# Core Concepts for Beginners¶

If you are reading this documentation, there is a good chance that you are developing/evaluating an earthquake forecast or implementing an experiment at a CSEP testing center. This section will help you understand how we conceptualize forecasts, evaluations, and earthquake catalogs. These components make up the majority of the PyCSEP package. We also include some prewritten visualizations along with some utilities that might be useful in your work.

## Catalogs¶

Earthquake catalogs are fundamental to both forecasts and evaluations and make up a core component of the PyCSEP package. At some point you will be working with catalogs if you are evaluating earthquake forecasts.

One major difference between PyCSEP and a project like ObsPy is that typical ‘CSEP’ calculations
operate on an entire catalog at once to perform methods like filtering and binning that are required to evaluate an earthquake
forecast. We provide earthquake catalog classes that follow the interface defined by
`AbstractBaseCatalog`

.

The catalog data are stored internally as a structured Numpy array which effectively treats events contiguously in memory like a c-style struct. This allows us to accelerate calculations using the vectorized operations provided by Numpy. The necessary attributes for an event to be used in an evaluation are the spatial location (lat, lon), magnitude, and origin time. Additionally, depth and other identifying characteristics can be used. The default storage format for an earthquake catalog is an ASCII/utf-8 text file with events stored in CSV format.

The `AbstractBaseCatalog`

can be extended to accommodate different catalog formats
or input and output routines. For example `UCERF3Catalog`

extends this class to deal
with the big-endian storage routine from the UCERF3-ETAS forecasting model. More
information will be included in the Catalogs section of the documentation.

## Forecasts¶

PyCSEP provides objects for interacting with earthquake forecasts. PyCSEP supports two types of earthquake forecasts, and provides separate objects for interacting with both. The forecasts share similar characteristics, but, conceptually, they should be treated differently because they require different types of evaluations.

Both time-independent and time-dependent forecasts are represented using the same PyCSEP forecast objects. Typically, for time-dependent forecasts, one would create separate forecast objects for each time period. As the name suggests, time-independent forecasts do not change with time.

### Grid-based forecast¶

Grid-based earthquake forecasts are specified by the expected rate of earthquakes within discrete, independent space-time-magnitude bins. Within each bin, the expected rate represents the parameter of a Poisson distribution. For, details about the forecast objects visit the Forecasts section of the documentation.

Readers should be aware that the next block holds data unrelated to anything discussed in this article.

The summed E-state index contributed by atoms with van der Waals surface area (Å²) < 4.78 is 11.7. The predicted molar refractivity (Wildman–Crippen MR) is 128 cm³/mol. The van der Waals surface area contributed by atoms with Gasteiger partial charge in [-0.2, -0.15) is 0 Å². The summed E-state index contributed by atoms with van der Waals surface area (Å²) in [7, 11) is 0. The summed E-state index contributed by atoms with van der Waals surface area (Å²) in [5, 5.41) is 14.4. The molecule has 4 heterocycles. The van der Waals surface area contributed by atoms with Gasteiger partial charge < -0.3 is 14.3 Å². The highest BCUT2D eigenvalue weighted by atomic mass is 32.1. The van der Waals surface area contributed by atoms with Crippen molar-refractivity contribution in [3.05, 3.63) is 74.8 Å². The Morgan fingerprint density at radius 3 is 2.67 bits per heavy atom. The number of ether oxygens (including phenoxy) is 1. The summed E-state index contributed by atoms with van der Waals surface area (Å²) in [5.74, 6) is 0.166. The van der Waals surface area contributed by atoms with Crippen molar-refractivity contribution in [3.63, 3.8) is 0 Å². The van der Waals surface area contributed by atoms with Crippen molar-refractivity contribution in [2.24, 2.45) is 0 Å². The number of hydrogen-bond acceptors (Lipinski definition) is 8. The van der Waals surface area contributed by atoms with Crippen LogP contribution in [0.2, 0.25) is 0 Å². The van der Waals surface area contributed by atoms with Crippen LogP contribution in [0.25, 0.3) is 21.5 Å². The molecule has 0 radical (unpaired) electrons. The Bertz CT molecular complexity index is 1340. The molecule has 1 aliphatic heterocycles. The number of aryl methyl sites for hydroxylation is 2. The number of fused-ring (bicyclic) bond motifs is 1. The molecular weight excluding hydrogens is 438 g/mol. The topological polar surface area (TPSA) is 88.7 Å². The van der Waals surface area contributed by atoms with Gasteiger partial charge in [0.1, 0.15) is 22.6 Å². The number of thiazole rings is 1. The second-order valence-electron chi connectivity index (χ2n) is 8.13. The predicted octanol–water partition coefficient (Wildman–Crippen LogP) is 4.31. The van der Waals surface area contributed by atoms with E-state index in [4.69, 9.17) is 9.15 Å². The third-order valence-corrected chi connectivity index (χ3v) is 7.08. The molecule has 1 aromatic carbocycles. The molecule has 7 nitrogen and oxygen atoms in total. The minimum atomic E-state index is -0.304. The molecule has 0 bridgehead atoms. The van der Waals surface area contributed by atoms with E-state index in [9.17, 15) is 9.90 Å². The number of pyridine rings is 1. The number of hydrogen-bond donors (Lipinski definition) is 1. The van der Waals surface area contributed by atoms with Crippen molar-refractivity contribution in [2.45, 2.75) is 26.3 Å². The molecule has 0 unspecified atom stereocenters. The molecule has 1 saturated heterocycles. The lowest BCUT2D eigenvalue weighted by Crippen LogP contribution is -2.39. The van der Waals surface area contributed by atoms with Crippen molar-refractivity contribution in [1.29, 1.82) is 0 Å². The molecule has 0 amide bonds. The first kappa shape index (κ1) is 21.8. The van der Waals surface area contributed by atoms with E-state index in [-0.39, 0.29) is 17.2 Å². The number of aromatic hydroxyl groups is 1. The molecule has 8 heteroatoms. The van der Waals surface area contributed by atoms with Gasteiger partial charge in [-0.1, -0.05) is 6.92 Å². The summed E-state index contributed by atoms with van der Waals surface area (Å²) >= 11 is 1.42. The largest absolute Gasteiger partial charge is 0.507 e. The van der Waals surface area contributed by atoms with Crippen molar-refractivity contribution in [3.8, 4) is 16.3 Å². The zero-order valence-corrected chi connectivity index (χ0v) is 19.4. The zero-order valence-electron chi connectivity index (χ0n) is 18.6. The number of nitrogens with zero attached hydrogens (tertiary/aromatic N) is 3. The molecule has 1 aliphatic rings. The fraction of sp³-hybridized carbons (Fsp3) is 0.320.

The forecast object contains three main components: (1) the expected earthquake rates, (2) the
`spatial region`

associated with the rates, and (3) the magnitude range
associated with the expected rates. The spatial bins are usually discretized according to the geographical coordinates
latitude and longitude with most previous CSEP spatial regions defining a spatial size of 0.1° x 0.1°. Magnitude bins are
also discretized similarly, with 0.1 magnitude units being a standard choice. PyCSEP does not enforce constraints on the
bin-sizes for both space and magnitude, but the discretion must be regular.

### Catalog-based forecast¶

Catalog-based forecasts are specified by families of synthetic earthquake catalogs that are generated through simulation by probabilistic models. Each catalog represents a stochastic representation of seismicity consistent with the forecasting model. Probabilistic statements are made by computing statistics (usually by counting) within the family of synthetic catalogs, which can be as simple as counted the number of events in each catalog. These statistics represent the full-distribution of outcomes as specified by the forecasting models, thereby allowing for more direct assessments of the models that produce them.

Within PyCSEP catalog forecasts are effectively lists of earthquake catalogs, no different than those obtained from authoritative sources. Thus, any operation that can be performed on an observed earthquake catalog can be performed on a synthetic catalog from a catalog-based forecast.

It can be useful to count the numbers of forecasted earthquakes within discrete space-time bins (like those used for
grid-based forecasts). Therefore, it’s common to have a `spatial region`

and
set of magnitude bins associated with a forecast. Again, the only rules that PyCSEP enforces are that the space-magnitude
regions are regularly discretized.

## Evaluations¶

PyCSEP provides implementations of statistical tests used to evaluate both grid-based and catalog-based earthquake forecasts. The former use parametric evaluations based on Poisson likelihood functions, while the latter use so-called ‘likelihood-free’ evaluations that are computed from empirical distributions provided by the forecasts. Details on the specific implementation of the evaluations will be provided in the evaluation-reference section.

Every evaluation can be different, but in general, the evaluations need the following information:

Earthquake forecast(s)

Spatial region

Magnitude range

Authoritative earthquake catalog

PyCSEP does not produce earthquake forecasts, but provides the ability to represent them using internal data models to facilitate their evaluation. General advice on how to administer the statistical tests will be provided in the evaluation-reference section.